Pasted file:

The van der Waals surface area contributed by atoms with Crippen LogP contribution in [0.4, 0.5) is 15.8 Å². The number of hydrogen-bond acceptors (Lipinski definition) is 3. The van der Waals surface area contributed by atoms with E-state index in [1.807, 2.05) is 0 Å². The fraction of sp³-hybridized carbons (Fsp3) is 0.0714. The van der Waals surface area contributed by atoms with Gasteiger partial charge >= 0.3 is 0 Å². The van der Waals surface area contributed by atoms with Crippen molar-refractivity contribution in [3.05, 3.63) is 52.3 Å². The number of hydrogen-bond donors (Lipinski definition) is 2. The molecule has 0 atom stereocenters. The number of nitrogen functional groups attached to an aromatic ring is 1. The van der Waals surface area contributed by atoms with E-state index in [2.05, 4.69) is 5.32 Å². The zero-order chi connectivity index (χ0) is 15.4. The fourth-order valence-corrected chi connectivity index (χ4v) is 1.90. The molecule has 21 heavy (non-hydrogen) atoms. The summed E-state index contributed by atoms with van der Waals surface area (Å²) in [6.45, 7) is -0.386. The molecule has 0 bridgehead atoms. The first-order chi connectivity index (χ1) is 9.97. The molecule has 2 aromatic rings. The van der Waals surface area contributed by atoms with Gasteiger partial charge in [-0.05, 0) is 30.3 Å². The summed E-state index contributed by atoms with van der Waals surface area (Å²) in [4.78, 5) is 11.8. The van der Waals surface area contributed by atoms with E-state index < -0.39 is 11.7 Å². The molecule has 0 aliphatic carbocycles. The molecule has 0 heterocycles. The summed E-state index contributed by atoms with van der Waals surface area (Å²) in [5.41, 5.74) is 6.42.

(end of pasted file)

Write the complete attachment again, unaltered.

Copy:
The van der Waals surface area contributed by atoms with Crippen LogP contribution in [0.4, 0.5) is 15.8 Å². The number of hydrogen-bond acceptors (Lipinski definition) is 3. The van der Waals surface area contributed by atoms with E-state index in [1.807, 2.05) is 0 Å². The fraction of sp³-hybridized carbons (Fsp3) is 0.0714. The van der Waals surface area contributed by atoms with Gasteiger partial charge >= 0.3 is 0 Å². The van der Waals surface area contributed by atoms with Crippen molar-refractivity contribution in [3.05, 3.63) is 52.3 Å². The number of hydrogen-bond donors (Lipinski definition) is 2. The molecule has 0 atom stereocenters. The number of nitrogen functional groups attached to an aromatic ring is 1. The van der Waals surface area contributed by atoms with E-state index in [2.05, 4.69) is 5.32 Å². The zero-order chi connectivity index (χ0) is 15.4. The fourth-order valence-corrected chi connectivity index (χ4v) is 1.90. The molecule has 21 heavy (non-hydrogen) atoms. The summed E-state index contributed by atoms with van der Waals surface area (Å²) in [6.45, 7) is -0.386. The molecule has 0 bridgehead atoms. The first-order chi connectivity index (χ1) is 9.97. The molecule has 2 aromatic rings. The van der Waals surface area contributed by atoms with Gasteiger partial charge in [-0.05, 0) is 30.3 Å². The summed E-state index contributed by atoms with van der Waals surface area (Å²) in [4.78, 5) is 11.8. The van der Waals surface area contributed by atoms with E-state index < -0.39 is 11.7 Å². The molecule has 0 aliphatic carbocycles. The molecule has 0 heterocycles. The summed E-state index contributed by atoms with van der Waals surface area (Å²) in [5.41, 5.74) is 6.42.